Monday, June 27, 2011

Walker Revokes In-state Tuition For Undocumented Students Attending Universities And Colleges In Wisconsin

Governor Scott Walker

Undocumented students to pay higher tuition, despite living and paying state taxes along with parents in Wisconsin.

By H. Nelson Goodson
June 27, 2011

Ashwaubenon - On Sunday, Wisconsin Governor Scott Walker (R) signed his two-year 2011-2013 budget, which included ending in-state tuition for undocumented students attending public universities and colleges. In-state tuition for undocumented students was approved two years ago by former Governor Jim Doyle (D) after the Hispanic community struggled for 10 years to pass it.
The State Journal (SJ) reported that about 100 undocument students had applied for in-state tuition at 13-four year University of Wisconsin System public universities in 2010-2011. In 2009-2010, SJ data showed that 70 undocumented students had applied for in-state tuition to attend UW universities. UW-Milwaukee qualified 33 students in 2009-2010 and 55 in the 2010-2011 academic year. Other UW campuses had fewer applicants.
In Wisconsin, undergraduate sudents residing in the state pay more than $8,900 per year to attend UW compared to non-residents that pay more than $24,200 per year. The resident undergraduate pays 60 percent of the tuition and the state pays the other 40 percent of the cost, according to the SJ data.
With Wisconsin ending in-state tuition for undocumented students, only 11 states remain in the U.S. that offer in-state tuition to undocumented students.
Undocumented students and their parents residing in Wisconsin for years, whether illegally in the U.S. do contribute economically and do pay their fair share of state taxes, including sale taxes and other taxes as well. But, they don't get reimbursed at the end of the year.
The budget takes effect on July 1st. Walker's $66 billion two-year budget tries to balance and cap a $3.6 billion deficit without raising taxes. The budget cuts $800 million in public school aid, reduces $250 million from the University of Wisconsin System, cuts 30% or $72 million of aid to technical colleges and limits how much local governments and school districts can raise property taxes. A projected $1.6 billion in reduction of revenues for both local governments and school districts.
Walker signed his two-year budget at the Fox Valley Metal-Tech's Plant in Ashwaubenon near Greenbay. More than 200 protestors were outside the company with signs calling Walker, "You dirty rat" and "Shame, shame."
The Greenbay Press Gazette reported that according to Walker's budget, property taxes on owners of median-valued homes are projected to increase just $54 over two years.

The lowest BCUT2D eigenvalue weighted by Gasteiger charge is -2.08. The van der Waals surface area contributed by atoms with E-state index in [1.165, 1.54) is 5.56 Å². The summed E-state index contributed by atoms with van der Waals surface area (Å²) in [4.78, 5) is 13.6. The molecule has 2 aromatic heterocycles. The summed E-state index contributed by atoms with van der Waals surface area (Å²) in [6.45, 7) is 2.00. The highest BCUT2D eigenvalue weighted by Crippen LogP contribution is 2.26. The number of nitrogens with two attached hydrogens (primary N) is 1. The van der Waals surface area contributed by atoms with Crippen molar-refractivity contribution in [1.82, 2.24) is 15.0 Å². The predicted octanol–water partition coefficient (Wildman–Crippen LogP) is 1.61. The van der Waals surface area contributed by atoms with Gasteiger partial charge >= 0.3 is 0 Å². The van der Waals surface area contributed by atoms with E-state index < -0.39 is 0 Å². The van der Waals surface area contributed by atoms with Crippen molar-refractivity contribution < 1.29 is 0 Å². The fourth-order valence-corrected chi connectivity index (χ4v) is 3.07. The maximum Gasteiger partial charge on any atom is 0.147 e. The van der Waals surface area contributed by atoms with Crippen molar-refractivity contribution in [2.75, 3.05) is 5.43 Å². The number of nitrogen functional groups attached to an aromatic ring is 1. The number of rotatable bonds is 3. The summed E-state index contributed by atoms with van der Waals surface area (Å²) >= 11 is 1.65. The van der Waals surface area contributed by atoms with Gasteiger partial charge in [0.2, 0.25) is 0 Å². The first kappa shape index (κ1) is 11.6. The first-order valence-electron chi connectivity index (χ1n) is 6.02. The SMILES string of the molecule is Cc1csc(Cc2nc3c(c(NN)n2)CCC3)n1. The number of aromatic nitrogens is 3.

• Income tax credits for poor families with two or more children would be reduced by $56 million over two years, a move Democrats described as a tax increase.
  • Household income levels to qualify for a homestead tax credit for poor home owners and renters would be frozen, saving the state more than $13 million over two years.
  • Creates a new capital gains tax deferral for investments in Wisconsin-based companies worth $36 million over two years.
  • Creates a new tax credit for manufacturers and agricultural businesses worth about $129 million a year once fully phased in starting in 2016.
  • Loosens taxes charged to multistate corporations, a break to them worth more than $46 million over two years.
  • Cuts $500 million from Medicaid through a variety of reforms including increasing co-pays and deductibles, but not by reducing benefits across the board or cutting provider reimbursement rates.
  • Cuts aid to local governments by $76 million.
  • Eliminates 1,032 state positions, most of which have been vacant for more than a year.
  • Provides $225 million to rebuild the Zoo Interchange in Milwaukee.
  • Provides $195 million to continue reconstruction of Interstate 94 between Milwaukee and Kenosha.
  • Closes the Ethan Allen School, a detention facility for boys, and moves inmates to Lincoln Hills School in Lincoln County.
  • Closes the Southern Oaks Girls School, a detention facility for girls, and move the inmates to Copper Lake School at Lincoln Hills, the Greenbay Press Gazette reported.
Walker also vetoed 50 items, including ending pay for Milwaukee Police Officers who are fired, while they appeal their cases. The bondsmen provision was also killed by Governor Walker who said, these items didn't belong in the budget.
Governor Walker is facing a recall for ending collective bargaining and drastically cutting public education funding, once he completes one year in office.

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